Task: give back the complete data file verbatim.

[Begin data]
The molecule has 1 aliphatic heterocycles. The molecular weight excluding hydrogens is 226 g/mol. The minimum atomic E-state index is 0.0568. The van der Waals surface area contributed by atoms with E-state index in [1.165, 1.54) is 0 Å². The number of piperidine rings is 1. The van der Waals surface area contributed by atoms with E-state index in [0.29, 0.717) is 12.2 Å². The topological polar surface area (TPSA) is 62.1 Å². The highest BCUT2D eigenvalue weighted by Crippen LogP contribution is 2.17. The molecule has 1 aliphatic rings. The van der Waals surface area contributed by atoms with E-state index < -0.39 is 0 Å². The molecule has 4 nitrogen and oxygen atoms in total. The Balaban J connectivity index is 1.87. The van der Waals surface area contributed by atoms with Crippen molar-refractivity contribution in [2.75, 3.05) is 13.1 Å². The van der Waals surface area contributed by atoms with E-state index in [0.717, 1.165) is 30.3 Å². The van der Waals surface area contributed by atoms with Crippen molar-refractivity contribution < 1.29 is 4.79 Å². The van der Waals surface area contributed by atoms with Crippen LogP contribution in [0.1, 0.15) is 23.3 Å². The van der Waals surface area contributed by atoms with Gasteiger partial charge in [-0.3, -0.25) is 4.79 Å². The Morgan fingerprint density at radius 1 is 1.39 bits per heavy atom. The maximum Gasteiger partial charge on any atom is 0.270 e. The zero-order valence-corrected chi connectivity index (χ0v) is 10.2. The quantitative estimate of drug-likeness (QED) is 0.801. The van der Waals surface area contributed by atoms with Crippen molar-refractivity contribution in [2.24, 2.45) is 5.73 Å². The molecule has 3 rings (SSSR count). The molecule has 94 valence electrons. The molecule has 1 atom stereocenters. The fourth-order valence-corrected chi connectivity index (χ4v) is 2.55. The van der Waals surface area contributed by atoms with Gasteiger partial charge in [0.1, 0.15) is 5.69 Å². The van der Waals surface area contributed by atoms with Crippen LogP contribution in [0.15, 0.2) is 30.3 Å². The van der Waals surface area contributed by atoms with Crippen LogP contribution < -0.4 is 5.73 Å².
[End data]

The molecule has 1 aliphatic heterocycles. The molecular weight excluding hydrogens is 226 g/mol. The minimum atomic E-state index is 0.0568. The van der Waals surface area contributed by atoms with E-state index in [1.165, 1.54) is 0 Å². The number of piperidine rings is 1. The van der Waals surface area contributed by atoms with E-state index in [0.29, 0.717) is 12.2 Å². The topological polar surface area (TPSA) is 62.1 Å². The highest BCUT2D eigenvalue weighted by Crippen LogP contribution is 2.17. The molecule has 1 aliphatic rings. The van der Waals surface area contributed by atoms with E-state index < -0.39 is 0 Å². The molecule has 4 nitrogen and oxygen atoms in total. The Balaban J connectivity index is 1.87. The van der Waals surface area contributed by atoms with Crippen molar-refractivity contribution in [2.75, 3.05) is 13.1 Å². The van der Waals surface area contributed by atoms with E-state index in [0.717, 1.165) is 30.3 Å². The van der Waals surface area contributed by atoms with Crippen molar-refractivity contribution < 1.29 is 4.79 Å². The van der Waals surface area contributed by atoms with Crippen LogP contribution in [0.1, 0.15) is 23.3 Å². The van der Waals surface area contributed by atoms with Gasteiger partial charge in [-0.3, -0.25) is 4.79 Å². The Morgan fingerprint density at radius 1 is 1.39 bits per heavy atom. The maximum Gasteiger partial charge on any atom is 0.270 e. The zero-order valence-corrected chi connectivity index (χ0v) is 10.2. The quantitative estimate of drug-likeness (QED) is 0.801. The van der Waals surface area contributed by atoms with Crippen molar-refractivity contribution in [2.24, 2.45) is 5.73 Å². The molecule has 3 rings (SSSR count). The molecule has 94 valence electrons. The molecule has 1 atom stereocenters. The fourth-order valence-corrected chi connectivity index (χ4v) is 2.55. The van der Waals surface area contributed by atoms with Gasteiger partial charge in [0.1, 0.15) is 5.69 Å². The van der Waals surface area contributed by atoms with Crippen LogP contribution in [0.15, 0.2) is 30.3 Å². The van der Waals surface area contributed by atoms with Crippen LogP contribution < -0.4 is 5.73 Å².